Michigan State Police publicly accused employees of Intoximeters Inc., the St. Louis-based company hired in 2018 to calibrate and maintain the state’s breathalyzer machines, called Datamaster DMTs, of fraud.

The nearly $1.3 million annual contract calls for Intoximeters employees to calibrate and certify each of the state’s breathalyzer machines at least once every 120 days. The various agencies that house the Datamasters are responsible for running periodic tests to ensure they remain accurate. Intoximeters is also responsible for providing “expert testimony” in court regarding the reliability and operation of the Datamaster machines manufactured by National Patent Analytical Systems of Mansfield, Ohio.

National Patent Analytical Systems of Mansfield, the company that continues to manufacture the machines, previously handled the maintenance duties that shifted to Intoximeters when their contract ended in 2018.

Michigan State Police Col. Joe Gasper accused Intoximeters employees of “deceptive” falsification of “certification records” and said an audit discovered “egregious discrepancies” in data collected from eight machines at various departments. The ongoing investigation is expected to expose even more issues.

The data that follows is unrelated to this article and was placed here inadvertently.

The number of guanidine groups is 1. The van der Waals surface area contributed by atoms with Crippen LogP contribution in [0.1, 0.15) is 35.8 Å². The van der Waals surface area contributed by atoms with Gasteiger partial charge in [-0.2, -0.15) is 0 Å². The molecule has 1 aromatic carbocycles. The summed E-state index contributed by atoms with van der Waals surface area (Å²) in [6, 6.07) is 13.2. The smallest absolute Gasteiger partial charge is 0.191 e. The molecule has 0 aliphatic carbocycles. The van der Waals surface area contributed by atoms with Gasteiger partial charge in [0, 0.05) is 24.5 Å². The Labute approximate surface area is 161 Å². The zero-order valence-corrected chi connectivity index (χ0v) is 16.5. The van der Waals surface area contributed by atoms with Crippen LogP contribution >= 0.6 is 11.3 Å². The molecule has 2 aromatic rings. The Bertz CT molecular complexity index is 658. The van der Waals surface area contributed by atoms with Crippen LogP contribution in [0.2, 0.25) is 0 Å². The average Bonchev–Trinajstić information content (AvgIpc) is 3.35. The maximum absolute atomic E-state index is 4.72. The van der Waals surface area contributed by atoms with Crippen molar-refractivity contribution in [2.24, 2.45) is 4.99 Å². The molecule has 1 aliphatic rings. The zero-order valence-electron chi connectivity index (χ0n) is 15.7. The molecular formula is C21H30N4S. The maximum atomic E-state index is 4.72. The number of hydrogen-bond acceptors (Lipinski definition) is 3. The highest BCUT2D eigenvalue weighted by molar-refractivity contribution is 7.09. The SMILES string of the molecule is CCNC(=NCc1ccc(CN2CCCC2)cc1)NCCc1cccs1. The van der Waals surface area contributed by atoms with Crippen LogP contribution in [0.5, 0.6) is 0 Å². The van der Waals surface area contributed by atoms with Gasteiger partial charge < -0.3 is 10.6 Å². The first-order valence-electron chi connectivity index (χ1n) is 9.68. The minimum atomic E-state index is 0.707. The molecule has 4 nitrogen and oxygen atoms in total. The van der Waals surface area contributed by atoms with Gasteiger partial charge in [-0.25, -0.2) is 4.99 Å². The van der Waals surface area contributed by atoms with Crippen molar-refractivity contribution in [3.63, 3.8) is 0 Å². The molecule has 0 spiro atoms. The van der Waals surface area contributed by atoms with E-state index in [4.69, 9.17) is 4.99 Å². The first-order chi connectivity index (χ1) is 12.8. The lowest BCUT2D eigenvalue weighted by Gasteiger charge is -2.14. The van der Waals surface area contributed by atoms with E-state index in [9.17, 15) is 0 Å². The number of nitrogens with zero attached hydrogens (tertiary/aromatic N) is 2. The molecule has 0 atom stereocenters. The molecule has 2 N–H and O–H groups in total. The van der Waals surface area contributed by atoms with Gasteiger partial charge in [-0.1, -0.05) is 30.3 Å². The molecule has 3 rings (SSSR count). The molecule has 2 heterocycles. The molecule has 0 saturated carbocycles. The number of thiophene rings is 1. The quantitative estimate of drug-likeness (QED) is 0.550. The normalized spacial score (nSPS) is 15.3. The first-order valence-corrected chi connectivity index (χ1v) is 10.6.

“Review of vendor records in the last two days has yielded additional discrepancies that may point to the potential for a more widespread issue with the way in which some instruments were being serviced,” Gasper said Monday. “While the discrepancies do not directly impact or deal with the results of evidential breath tests, it is concerning that it appears as though some certification records have been falsified.”

MLive has requested comment and is awaiting response from Intoximeters representatives.

While blood-alcohol results from roadside, handheld breathalyzers (PBTs) are not admissible in court and used mainly to determine probable cause before a drunk driving arrest, the sophisticated Datamaster machine is larger, stationary and often located in the booking area of county and local jails.